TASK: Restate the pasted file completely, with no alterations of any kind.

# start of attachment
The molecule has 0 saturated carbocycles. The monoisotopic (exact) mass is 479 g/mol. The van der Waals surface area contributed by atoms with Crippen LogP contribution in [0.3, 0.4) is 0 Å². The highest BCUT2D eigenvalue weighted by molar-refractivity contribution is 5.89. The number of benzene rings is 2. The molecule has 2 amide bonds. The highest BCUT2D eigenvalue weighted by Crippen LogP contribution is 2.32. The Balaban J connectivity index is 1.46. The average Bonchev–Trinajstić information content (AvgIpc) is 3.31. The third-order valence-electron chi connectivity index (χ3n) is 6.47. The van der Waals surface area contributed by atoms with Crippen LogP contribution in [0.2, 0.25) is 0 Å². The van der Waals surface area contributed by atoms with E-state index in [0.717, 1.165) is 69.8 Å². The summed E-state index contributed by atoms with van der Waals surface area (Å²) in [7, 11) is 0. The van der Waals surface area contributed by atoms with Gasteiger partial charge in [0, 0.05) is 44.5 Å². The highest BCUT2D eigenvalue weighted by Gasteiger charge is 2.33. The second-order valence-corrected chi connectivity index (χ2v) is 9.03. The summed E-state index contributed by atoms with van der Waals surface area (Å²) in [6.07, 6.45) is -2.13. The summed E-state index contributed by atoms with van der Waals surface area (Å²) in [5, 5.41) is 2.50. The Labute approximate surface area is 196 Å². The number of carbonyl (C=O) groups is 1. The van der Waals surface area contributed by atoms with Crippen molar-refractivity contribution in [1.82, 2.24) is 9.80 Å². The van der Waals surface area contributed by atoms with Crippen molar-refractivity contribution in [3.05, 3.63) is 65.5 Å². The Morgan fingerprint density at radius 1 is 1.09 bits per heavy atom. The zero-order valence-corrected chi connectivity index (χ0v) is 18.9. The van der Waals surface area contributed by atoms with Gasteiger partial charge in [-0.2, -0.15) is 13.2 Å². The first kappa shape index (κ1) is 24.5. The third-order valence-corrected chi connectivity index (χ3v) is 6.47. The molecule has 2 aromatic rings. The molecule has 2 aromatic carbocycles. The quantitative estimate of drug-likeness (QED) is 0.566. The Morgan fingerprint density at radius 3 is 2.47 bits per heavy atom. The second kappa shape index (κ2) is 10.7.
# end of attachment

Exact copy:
The molecule has 0 saturated carbocycles. The monoisotopic (exact) mass is 479 g/mol. The van der Waals surface area contributed by atoms with Crippen LogP contribution in [0.3, 0.4) is 0 Å². The highest BCUT2D eigenvalue weighted by molar-refractivity contribution is 5.89. The number of benzene rings is 2. The molecule has 2 amide bonds. The highest BCUT2D eigenvalue weighted by Crippen LogP contribution is 2.32. The Balaban J connectivity index is 1.46. The average Bonchev–Trinajstić information content (AvgIpc) is 3.31. The third-order valence-electron chi connectivity index (χ3n) is 6.47. The van der Waals surface area contributed by atoms with Crippen LogP contribution in [0.2, 0.25) is 0 Å². The van der Waals surface area contributed by atoms with E-state index in [0.717, 1.165) is 69.8 Å². The summed E-state index contributed by atoms with van der Waals surface area (Å²) in [7, 11) is 0. The van der Waals surface area contributed by atoms with Gasteiger partial charge in [0, 0.05) is 44.5 Å². The highest BCUT2D eigenvalue weighted by Gasteiger charge is 2.33. The second-order valence-corrected chi connectivity index (χ2v) is 9.03. The summed E-state index contributed by atoms with van der Waals surface area (Å²) in [6.07, 6.45) is -2.13. The summed E-state index contributed by atoms with van der Waals surface area (Å²) in [5, 5.41) is 2.50. The Labute approximate surface area is 196 Å². The number of carbonyl (C=O) groups is 1. The van der Waals surface area contributed by atoms with Crippen molar-refractivity contribution in [1.82, 2.24) is 9.80 Å². The van der Waals surface area contributed by atoms with Crippen molar-refractivity contribution in [3.05, 3.63) is 65.5 Å². The Morgan fingerprint density at radius 1 is 1.09 bits per heavy atom. The zero-order valence-corrected chi connectivity index (χ0v) is 18.9. The van der Waals surface area contributed by atoms with Gasteiger partial charge in [-0.2, -0.15) is 13.2 Å². The first kappa shape index (κ1) is 24.5. The third-order valence-corrected chi connectivity index (χ3v) is 6.47. The molecule has 2 aromatic rings. The molecule has 2 aromatic carbocycles. The quantitative estimate of drug-likeness (QED) is 0.566. The Morgan fingerprint density at radius 3 is 2.47 bits per heavy atom. The second kappa shape index (κ2) is 10.7.